The homage manga pays to Art Nouveau
But it first appeared in the media just 10 years ago.
At first, the term sounded strange, and for the unaccustomed it can still sound funny, due to the juxtaposition of flowers (kkot) and beautiful man (minam).
Several theories about the origin of the term exist. Some argue it might have sprung from the fair-faced boys in Greek mythology such as Adonis and Narcissus, who died young and turned into flowers.
Others claim the term comes from Hwarang, an elite group of male youths during the Silla kingdom.
Hwarang, which literally means flower-like youths, is said to have accepted only boys from noble families who were superior in looks and accomplished in military arts.
In well-known manga such as “Candy Candy” and “The Rose of Versailles,” background flowers spontaneously burst into bloom whenever a pretty woman or a long-haired handsome guy with big shining eyes appears.
Maybe it was seeing these flowers respond to the beauty of the young men in the manga stories that prompted schoolgirls, the main readers of these comics, to start referring to kkotminam.
And perhaps the term gradually spread among male students and adults.
In my view, this is the most plausible explanation, suggesting that flowery backgrounds are an indispensable factor in girls’ comics.
Czech artist Alfons Mucha (1860-1939) about 100 years ago frequently depicted women surrounded with flowers (Picture 2).
You could argue that his work was a prototype for the characters set against flowery backgrounds found in Korean and Japanese comics.
What distinguishes paintings and architecture that drew on the ideas contained within Art Nouveau, a decorative style that peaked at the end of the 19th and the start of the 20th century in Europe, are flowing clear lines and dynamic curves, like those of rolling flames and far-reaching vines.
We can see how Mucha uses such elegant curves and rhythmic lines in his lithographs “Flowers” (Picture 2) and “Dance” (Picture 4) to depict flower petals, women’s undulating hair, the shape of their bodies and their swelling robes.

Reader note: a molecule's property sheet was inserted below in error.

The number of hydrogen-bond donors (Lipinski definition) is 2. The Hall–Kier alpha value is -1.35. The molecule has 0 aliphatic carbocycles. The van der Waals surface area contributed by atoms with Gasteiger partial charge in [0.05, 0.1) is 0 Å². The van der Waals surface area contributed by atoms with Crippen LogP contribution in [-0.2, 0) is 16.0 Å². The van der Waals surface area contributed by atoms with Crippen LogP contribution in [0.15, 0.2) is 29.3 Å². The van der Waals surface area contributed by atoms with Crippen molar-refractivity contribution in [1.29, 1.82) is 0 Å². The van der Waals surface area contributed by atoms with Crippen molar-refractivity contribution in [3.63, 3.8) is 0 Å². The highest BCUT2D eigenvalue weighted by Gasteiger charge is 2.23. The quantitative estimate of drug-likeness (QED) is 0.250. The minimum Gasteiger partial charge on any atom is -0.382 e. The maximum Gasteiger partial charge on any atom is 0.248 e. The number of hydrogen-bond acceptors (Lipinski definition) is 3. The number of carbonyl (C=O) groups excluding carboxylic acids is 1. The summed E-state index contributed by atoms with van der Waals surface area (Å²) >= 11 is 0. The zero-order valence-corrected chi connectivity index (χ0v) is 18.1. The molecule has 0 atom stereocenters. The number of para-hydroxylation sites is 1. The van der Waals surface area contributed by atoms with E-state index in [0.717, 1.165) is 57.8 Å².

I can even remember a time back in school when one of my friends pointed to the cover of a book I was reading that was decorated with a rendition of Mucha’s Flowers and said, “Who painted this manwha? Good job!”
I laughed at the time but my friend was not far off the mark: The crystal lines and decorative patterns that are so typical of much of Mucha’s work are certainly highly reminiscent of manhwa.
Mucha’s work shares two common points with Japanese manga and Korean manhwa (which is heavily influenced by manga) in terms of their background.
They were both inspired by woodblock prints and paintings known as ukiyo-e, which were produced during the Edo period in Japan between the 17th and the 19th centuries.
Fortunately for Mucha, and the art world, he was working during the halcyon days of print, when new technologies such as chromolithography, a method for making multicolor prints, had become popular.
To appreciate the importance of print, we need to remind ourselves that back in the day, the media that now competes with print, such as the Internet, television and radio, were not options.
Rather, books, newspapers, magazines and illustrated posters were the lifeblood of communication and essential for the promulgation of culture and the arts.
A few years before the Art Nouveau period, ukiyo-e woodblock prints from Japan sparked keen interest, resulting in a Japonisme, which referred to the influence Japanese art had in late 19th century Europe.
The striking contrast of colors and the clear lines that dominate ukiyo-e jolted European artists at the end of the 19th century to imitate and expand their craft and ideas.
This kind of art was perfect for mass printing and the era became known as the Golden Age of Illustration.
Mucha was also influenced by ukiyo-e and especially the delicate patterns found in Japanese art crafts.
What he did was combine Japanese with traditional European motifs to create illustrations for decorative panels such as Flowers, Dance, theater posters, commercial posters and calendars.
Hwang Mi-na, known as the “Godmother of Korean Comics,” was heavily influenced by Mucha’s work as seen in Picture 3, which is the front cover one of her fantasy comics.
And Mucha’s works have also found a place in designs for everyday goods, not just manga, thanks to their elegant beauty.
For example, the hand-held mirror featured in Picture 1 is inspired by Mucha’s work known as “Cowslip.”
by Moon So-young [firstname.lastname@example.org]
ART in everydaythings Series
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